The Shareholder Forum

supporting investor interests in long term enterprise value

 

Purpose & History of Services

The Shareholder Forum

The Shareholder Forum supports investor interests in corporate enterprise value with services that require independence – and that may benefit from the Forum’s network resources and recognition for advocacy of long term investor interests – to assure a definition of relevant issues and fair access to information that can be relied upon by both corporate and investor decision-makers.

The policies that provide a foundation for the Forum’s marketplace functions have been carefully developed and tested to allow any investor to participate in its communications, either anonymously or visibly, without acting in concert. Established originally to accommodate professional fund managers, this independent moderator function has proved to be consistently effective in managing orderly processes of issue definition for rational analysis by fiduciaries who are responsible for informed decisions.

Initiated in 1999 by the New York Society of Security Analysts with lead investor and former corporate investment banker Gary Lutin as guest chairman to address the professional interests of its members, and independently supported by Mr. Lutin since 2001, Forum programs have achieved wide recognition for their effective definition of important issues and orderly exchange of the information and views needed to resolve them. The Forum's ability to convene all key decision-making constituencies and influence leaders has been applied to subjects ranging from corporate control contests to the establishment of consensus marketplace standards for fair disclosure, and has been relied upon by virtually every major U.S. fund manager and the many other investors who have participated in programs that addressed their interests.

Currently important applications of the Forum’s independent position include the support of corporate managers who wish to provide the leadership expected of them by responding to activist challenges with orderly reviews of issues relevant to long term investor interests.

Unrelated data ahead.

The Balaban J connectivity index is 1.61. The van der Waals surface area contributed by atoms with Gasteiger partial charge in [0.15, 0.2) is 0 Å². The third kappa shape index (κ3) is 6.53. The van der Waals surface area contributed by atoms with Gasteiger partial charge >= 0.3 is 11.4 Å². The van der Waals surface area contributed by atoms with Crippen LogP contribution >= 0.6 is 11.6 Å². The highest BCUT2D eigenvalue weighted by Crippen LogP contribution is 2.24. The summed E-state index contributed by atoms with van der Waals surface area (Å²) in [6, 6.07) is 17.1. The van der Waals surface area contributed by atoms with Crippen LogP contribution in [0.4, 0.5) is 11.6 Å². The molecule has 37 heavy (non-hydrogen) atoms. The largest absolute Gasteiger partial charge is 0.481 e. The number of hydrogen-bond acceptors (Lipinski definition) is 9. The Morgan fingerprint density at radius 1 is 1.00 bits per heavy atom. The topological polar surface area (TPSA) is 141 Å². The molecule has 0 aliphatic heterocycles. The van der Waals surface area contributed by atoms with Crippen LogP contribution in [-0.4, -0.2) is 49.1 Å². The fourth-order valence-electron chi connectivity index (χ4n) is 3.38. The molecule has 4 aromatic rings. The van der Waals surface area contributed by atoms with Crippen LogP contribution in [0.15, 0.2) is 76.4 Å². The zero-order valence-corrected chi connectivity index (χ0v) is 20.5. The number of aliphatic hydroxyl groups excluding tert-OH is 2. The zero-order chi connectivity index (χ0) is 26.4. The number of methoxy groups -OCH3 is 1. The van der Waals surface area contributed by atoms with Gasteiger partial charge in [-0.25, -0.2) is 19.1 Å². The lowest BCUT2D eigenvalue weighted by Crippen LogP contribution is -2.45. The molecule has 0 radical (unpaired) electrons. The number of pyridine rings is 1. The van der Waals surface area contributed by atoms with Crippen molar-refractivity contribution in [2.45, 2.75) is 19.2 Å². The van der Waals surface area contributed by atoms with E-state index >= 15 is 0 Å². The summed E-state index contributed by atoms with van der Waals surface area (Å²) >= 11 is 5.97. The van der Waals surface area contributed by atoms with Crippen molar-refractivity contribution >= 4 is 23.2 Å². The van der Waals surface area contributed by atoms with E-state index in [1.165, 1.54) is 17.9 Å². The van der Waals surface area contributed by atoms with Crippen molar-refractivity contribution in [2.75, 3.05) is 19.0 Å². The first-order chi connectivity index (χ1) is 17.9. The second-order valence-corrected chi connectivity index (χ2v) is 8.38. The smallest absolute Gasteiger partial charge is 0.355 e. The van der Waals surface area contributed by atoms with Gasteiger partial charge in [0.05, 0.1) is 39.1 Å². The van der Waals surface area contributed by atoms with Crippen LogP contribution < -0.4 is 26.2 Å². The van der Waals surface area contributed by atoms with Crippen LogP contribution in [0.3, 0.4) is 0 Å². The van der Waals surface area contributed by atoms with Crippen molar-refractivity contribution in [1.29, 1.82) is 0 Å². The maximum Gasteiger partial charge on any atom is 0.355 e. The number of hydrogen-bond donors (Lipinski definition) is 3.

Requests for Shareholder Forum consideration of support may be initiated confidentially by any investor or by the subject company, or by the professional advisors to either.

 

A draft of the full paper summarized below is made available to Forum participants with the author's permission, and can be downloaded from the following link:

For reports and legal views relating to other SEC rules for shareholder communications, see

 

 

 

Gordon, Jeffrey N., "Proxy Contests in an Era of Increasing Shareholder Power: Forget Issuer Proxy Access and Focus on E-Proxy" . Vanderbilt Law Review, Forthcoming Available at SSRN: http://ssrn.com/abstract=1085356

Abstract:
The current debate over shareholder access to the issuer's proxy for the purpose of making director nomination is both overstated in its importance and misses the serious issue in question. The Securities Exchange Commission's new e-proxy rules, which permit reliance on proxy materials posted on a website, should substantially reduce the production and distribution cost differences between a meaningful contest waged via issuer proxy access and a freestanding proxy solicitation. The serious question relates to the appropriate disclosure required of a shareholder nominator no matter which avenue is used. Institutional investors and other shareholder activists should focus their energies on working through the mechanics of waging short-slate proxy contests using e-proxy solicitations. Activist institutions need to prepare the disclosure package required under the existing proxy rules. Such disclosure may be tested (and refined) through litigation, but a standardized package should emerge relatively quickly that the institution could use in proxy contests without a control motive. Institutional investors need to become facile with the e-proxy model (including coordinating a practice for opting-in to web-access) and should appreciate the extent to which proxy advisory services will do much of the actual solicitation work. If institutions are unwilling to make the relatively modest investment to master the mechanics of e-proxy contest, both in their initiation as well as voting in support of them, then their role in corporate governance will necessarily be limited.

 

 

 

 

Inquiries, requests to be included in email distribution lists, and suggestions of new Forum subjects may be addressed to inquiry@shareholderforum.com.

Publicly open programs of the Shareholder Forum are conducted for free participation of all shareholders of a subject company and any fiduciaries or professionals concerned with their decisions, according to the Forum’s stated "Conditions of Participation." In all cases, each participant is expected to make independent use of information obtained through the Forum, and participation is considered private unless the party specifically authorizes identification.

The information provided to Forum participants is intended for their private reference, and permission has not been granted for the republishing of any copyrighted material. The material presented on this web site is the responsibility of Gary Lutin, as chairman of the Shareholder Forum.

Shareholder Forum™ is a trademark owned by The Shareholder Forum, Inc., for the programs conducted since 1999 to support investor access to decision-making information. It should be noted that we have no responsibility for the services that Broadridge Financial Solutions, Inc., introduced for review in the Forum's 2010 "E-Meetings" program and has since been offering with the “Shareholder Forum” name, and we have asked Broadridge to use a different name that does not suggest our support or endorsement.